It’s Better to be Better

“The word “better” has fallen out of fashion in America. It makes people uncomfortable. Ranking some things as better or worse is divisive and controversial. Saying that certain values are better can become a slippery slope to thinking groups of people are better, particularly one’s own. I am sympathetic to these arguments.

But that doesn’t mean “better” and “worse” should be eliminated from national discourse.

I believe that learning is better than ignorance. Right answers are better than wrong ones. Thoughtful engagement is better than unquestioning belief, and genuine understanding is better than blind regurgitation.

I believe reality exists independent of our perception of it. Critical thinking and the scientific method are the best ways humanity has to uncover its secrets.

I believe people have lived with great minds and great ideas. We are better for knowing them.

I believe running a mile in nine minutes is better than running it in 10. Running a mile in 15 minutes is better than not running one at all.

I believe hard work is better than sloth. Kindness is better than selfishness. Freedom is better than slavery. Duty is better than purposelessness. Responsibility is better than entitlement. Truth is better than mendacity. Flourishing is better than misery. Hope is better than despair.

Some values are better than others and, dare I say, no one creed or group has an exclusive claim to them. They are part of our human nature. They belong to everyone.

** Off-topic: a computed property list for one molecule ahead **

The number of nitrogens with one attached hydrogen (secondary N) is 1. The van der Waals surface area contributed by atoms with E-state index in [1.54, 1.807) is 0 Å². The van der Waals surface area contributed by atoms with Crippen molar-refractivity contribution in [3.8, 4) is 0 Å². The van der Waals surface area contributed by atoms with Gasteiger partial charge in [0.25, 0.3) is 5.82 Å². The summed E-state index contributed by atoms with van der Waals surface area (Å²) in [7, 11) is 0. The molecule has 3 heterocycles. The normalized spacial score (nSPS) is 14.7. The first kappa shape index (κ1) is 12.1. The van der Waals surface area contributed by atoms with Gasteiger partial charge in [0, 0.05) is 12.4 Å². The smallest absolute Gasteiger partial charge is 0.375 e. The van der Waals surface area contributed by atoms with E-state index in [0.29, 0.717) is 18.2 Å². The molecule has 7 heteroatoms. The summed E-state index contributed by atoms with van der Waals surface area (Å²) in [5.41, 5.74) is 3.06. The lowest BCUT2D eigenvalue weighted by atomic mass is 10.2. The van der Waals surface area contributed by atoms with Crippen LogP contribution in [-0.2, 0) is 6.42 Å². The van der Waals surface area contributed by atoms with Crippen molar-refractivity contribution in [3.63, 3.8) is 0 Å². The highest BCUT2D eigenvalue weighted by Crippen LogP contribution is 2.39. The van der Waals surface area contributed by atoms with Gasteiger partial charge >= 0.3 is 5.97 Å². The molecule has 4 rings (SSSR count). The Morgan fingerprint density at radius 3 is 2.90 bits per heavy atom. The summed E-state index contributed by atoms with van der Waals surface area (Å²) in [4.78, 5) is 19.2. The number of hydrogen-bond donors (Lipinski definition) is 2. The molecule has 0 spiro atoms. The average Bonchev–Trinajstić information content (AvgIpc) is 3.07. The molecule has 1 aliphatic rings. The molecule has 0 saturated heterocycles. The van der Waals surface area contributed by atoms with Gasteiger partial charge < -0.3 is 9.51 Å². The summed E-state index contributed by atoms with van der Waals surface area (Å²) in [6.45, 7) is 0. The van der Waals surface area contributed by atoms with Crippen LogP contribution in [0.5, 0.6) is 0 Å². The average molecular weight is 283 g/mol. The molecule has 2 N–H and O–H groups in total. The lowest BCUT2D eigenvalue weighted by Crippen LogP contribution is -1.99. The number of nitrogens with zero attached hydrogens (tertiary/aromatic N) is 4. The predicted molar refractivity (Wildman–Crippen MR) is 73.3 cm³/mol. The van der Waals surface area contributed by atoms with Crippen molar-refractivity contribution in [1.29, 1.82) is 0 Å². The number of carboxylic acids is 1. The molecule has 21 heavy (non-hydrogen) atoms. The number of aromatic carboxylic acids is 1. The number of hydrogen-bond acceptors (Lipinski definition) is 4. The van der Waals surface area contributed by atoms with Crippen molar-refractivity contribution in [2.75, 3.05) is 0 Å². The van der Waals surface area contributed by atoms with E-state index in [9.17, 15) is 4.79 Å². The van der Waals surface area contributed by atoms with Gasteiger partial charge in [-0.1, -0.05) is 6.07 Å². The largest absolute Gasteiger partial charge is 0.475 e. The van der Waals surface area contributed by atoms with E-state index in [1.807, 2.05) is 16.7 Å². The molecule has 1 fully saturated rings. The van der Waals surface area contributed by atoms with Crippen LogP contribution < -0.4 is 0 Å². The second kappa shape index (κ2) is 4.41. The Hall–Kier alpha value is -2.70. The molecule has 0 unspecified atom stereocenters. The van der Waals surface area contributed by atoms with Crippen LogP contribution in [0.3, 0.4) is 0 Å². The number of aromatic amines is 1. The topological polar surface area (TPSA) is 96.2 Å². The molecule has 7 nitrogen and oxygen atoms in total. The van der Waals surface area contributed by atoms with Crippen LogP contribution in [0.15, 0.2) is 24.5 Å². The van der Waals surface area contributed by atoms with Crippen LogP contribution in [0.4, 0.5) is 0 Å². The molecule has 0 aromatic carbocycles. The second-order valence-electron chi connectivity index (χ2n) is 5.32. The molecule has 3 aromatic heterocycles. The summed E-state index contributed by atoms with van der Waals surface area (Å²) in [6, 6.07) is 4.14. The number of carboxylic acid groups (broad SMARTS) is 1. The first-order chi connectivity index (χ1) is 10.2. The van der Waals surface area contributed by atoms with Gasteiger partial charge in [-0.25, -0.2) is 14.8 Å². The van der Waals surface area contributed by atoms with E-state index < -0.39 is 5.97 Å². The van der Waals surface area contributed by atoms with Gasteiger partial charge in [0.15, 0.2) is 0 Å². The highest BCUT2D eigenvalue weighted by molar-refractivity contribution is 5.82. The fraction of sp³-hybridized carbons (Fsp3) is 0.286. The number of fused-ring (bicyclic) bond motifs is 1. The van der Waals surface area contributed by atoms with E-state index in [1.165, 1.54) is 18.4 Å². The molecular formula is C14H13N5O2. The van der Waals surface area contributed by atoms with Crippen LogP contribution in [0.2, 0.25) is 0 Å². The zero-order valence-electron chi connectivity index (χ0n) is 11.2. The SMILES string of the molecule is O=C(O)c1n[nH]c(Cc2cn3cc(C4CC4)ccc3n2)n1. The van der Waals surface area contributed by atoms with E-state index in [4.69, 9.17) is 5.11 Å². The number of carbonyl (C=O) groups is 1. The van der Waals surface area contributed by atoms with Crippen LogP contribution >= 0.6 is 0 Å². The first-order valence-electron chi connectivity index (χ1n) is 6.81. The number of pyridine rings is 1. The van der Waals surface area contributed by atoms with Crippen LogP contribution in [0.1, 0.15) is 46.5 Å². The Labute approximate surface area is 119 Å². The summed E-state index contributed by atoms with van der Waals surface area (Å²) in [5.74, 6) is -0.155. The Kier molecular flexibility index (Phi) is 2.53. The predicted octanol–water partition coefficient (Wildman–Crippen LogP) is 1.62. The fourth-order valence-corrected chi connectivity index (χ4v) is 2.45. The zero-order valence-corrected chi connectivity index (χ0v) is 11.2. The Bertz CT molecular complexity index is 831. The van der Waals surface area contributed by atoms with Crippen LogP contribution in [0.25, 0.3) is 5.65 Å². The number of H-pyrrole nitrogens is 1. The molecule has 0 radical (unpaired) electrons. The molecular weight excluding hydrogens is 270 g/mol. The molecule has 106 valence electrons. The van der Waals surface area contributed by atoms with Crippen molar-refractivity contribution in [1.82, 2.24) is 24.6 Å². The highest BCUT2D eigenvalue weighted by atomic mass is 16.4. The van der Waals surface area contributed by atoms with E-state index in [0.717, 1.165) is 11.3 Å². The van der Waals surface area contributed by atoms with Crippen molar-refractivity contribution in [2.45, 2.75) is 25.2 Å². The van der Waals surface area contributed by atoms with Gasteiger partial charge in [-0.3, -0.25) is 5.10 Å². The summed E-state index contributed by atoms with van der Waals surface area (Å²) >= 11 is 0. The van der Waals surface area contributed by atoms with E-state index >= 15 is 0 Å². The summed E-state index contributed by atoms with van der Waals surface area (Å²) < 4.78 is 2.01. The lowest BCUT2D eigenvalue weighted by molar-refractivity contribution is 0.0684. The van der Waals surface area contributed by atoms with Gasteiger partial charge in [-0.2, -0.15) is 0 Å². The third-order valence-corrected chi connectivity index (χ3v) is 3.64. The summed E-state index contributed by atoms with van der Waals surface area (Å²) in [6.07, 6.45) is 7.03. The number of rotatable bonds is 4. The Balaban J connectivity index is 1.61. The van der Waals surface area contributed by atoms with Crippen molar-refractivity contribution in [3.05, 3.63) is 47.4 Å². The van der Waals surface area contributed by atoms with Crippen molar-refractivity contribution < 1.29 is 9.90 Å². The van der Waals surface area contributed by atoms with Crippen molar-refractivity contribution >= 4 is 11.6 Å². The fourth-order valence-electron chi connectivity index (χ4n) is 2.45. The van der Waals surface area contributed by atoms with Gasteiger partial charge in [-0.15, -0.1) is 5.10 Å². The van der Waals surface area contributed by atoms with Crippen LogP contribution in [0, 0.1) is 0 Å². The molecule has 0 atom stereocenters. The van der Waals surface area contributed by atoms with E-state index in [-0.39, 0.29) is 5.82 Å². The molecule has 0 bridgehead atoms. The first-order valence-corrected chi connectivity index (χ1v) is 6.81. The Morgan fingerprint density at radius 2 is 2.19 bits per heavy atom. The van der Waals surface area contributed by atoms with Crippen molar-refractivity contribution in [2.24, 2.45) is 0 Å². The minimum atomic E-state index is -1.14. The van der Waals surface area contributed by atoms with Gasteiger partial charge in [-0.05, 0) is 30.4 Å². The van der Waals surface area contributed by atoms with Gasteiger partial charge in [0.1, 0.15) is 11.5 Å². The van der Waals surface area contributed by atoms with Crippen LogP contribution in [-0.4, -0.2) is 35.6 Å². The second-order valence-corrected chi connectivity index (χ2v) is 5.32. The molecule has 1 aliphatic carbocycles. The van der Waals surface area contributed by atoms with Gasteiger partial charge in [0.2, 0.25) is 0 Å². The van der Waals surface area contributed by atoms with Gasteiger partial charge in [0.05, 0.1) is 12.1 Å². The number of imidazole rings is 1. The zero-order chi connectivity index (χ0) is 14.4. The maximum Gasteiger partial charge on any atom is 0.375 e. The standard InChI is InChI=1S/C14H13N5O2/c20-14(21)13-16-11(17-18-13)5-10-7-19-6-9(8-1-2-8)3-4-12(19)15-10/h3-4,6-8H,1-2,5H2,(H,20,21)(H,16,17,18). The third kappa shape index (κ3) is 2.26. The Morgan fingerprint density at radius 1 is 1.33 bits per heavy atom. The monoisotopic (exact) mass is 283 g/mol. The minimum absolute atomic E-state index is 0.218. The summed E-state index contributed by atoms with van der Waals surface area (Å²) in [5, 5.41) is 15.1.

How many of us can say that where we work and what we do aspires to these ideals on a regular basis? I can. I do. I am proud of it.”

– excerpt from Barry Fagin, Professor of Computer Science at The United States Air Force Academy. Recently named Colorado Professor of the Year
full article here: http://gazette.com/fagin-air-force-academy-profess…/…/147359

Thoughts on Leadership

Recently, I was very flattered to receive questions on leadership from a Cadet Commander of the local Civil Air Patrol for a speech he had to give.

Below is my response:


Thank you for your email, it was well received.  I will attempt to answer your two queries as best I can.

 Question #1.

You wrote: “The main question is to write about how executive level leaders lead by articulating a vision and directing a staff. How conveying your vision for the end goal is or is not important to your leadership style”.

Several quotes come to mind:

“To grasp and hold a vision, that is the very essence of successful leadership—not only on the movie set where I learned it, but everywhere.”— Ronald Reagan

 (this loftiness should be tempered with the wonderful utilitarianism of Mr. Edison)

 “Vision without execution is hallucination.”— Thomas Edison

I believe at the executive level it is important to understand the difference between leadership and management and learn how to balance the two.  My Academy roomate, Colonel Andrew Dembosky wrote that the effective combination of both is a concept that is most often described in the military as “command”.  As General George Patton said “Always do everything you ask of those you command